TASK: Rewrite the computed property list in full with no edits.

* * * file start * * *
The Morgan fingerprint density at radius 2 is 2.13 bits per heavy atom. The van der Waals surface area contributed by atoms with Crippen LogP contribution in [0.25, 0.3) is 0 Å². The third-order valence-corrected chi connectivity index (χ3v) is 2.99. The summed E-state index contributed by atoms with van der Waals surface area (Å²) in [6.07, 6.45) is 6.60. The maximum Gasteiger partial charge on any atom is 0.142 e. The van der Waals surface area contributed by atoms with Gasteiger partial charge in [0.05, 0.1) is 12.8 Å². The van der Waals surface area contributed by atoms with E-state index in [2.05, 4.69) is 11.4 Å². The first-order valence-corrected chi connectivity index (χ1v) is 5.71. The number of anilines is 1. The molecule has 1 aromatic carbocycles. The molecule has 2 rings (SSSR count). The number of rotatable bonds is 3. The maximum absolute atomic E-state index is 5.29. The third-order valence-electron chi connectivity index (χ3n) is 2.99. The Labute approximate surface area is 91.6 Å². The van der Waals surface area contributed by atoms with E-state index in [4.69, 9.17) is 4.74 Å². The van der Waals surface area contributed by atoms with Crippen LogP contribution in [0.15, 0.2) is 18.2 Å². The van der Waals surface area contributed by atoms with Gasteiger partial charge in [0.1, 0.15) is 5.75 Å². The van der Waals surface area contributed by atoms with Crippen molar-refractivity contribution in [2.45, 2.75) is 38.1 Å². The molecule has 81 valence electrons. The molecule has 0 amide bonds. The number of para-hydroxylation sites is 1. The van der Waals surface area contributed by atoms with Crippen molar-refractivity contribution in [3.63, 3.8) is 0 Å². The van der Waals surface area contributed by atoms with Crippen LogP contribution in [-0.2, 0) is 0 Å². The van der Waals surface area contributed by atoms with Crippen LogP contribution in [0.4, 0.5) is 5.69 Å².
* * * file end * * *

The Morgan fingerprint density at radius 2 is 2.13 bits per heavy atom. The van der Waals surface area contributed by atoms with Crippen LogP contribution in [0.25, 0.3) is 0 Å². The third-order valence-corrected chi connectivity index (χ3v) is 2.99. The summed E-state index contributed by atoms with van der Waals surface area (Å²) in [6.07, 6.45) is 6.60. The maximum Gasteiger partial charge on any atom is 0.142 e. The van der Waals surface area contributed by atoms with Gasteiger partial charge in [0.05, 0.1) is 12.8 Å². The van der Waals surface area contributed by atoms with E-state index in [2.05, 4.69) is 11.4 Å². The first-order valence-corrected chi connectivity index (χ1v) is 5.71. The number of anilines is 1. The molecule has 1 aromatic carbocycles. The molecule has 2 rings (SSSR count). The number of rotatable bonds is 3. The maximum absolute atomic E-state index is 5.29. The third-order valence-electron chi connectivity index (χ3n) is 2.99. The Labute approximate surface area is 91.6 Å². The van der Waals surface area contributed by atoms with E-state index in [4.69, 9.17) is 4.74 Å². The van der Waals surface area contributed by atoms with Crippen LogP contribution in [0.15, 0.2) is 18.2 Å². The van der Waals surface area contributed by atoms with Gasteiger partial charge in [0.1, 0.15) is 5.75 Å². The van der Waals surface area contributed by atoms with Crippen molar-refractivity contribution in [2.45, 2.75) is 38.1 Å². The molecule has 81 valence electrons. The molecule has 0 amide bonds. The number of para-hydroxylation sites is 1. The van der Waals surface area contributed by atoms with Crippen molar-refractivity contribution in [3.63, 3.8) is 0 Å². The van der Waals surface area contributed by atoms with Crippen LogP contribution in [-0.2, 0) is 0 Å². The van der Waals surface area contributed by atoms with Crippen LogP contribution in [0.4, 0.5) is 5.69 Å².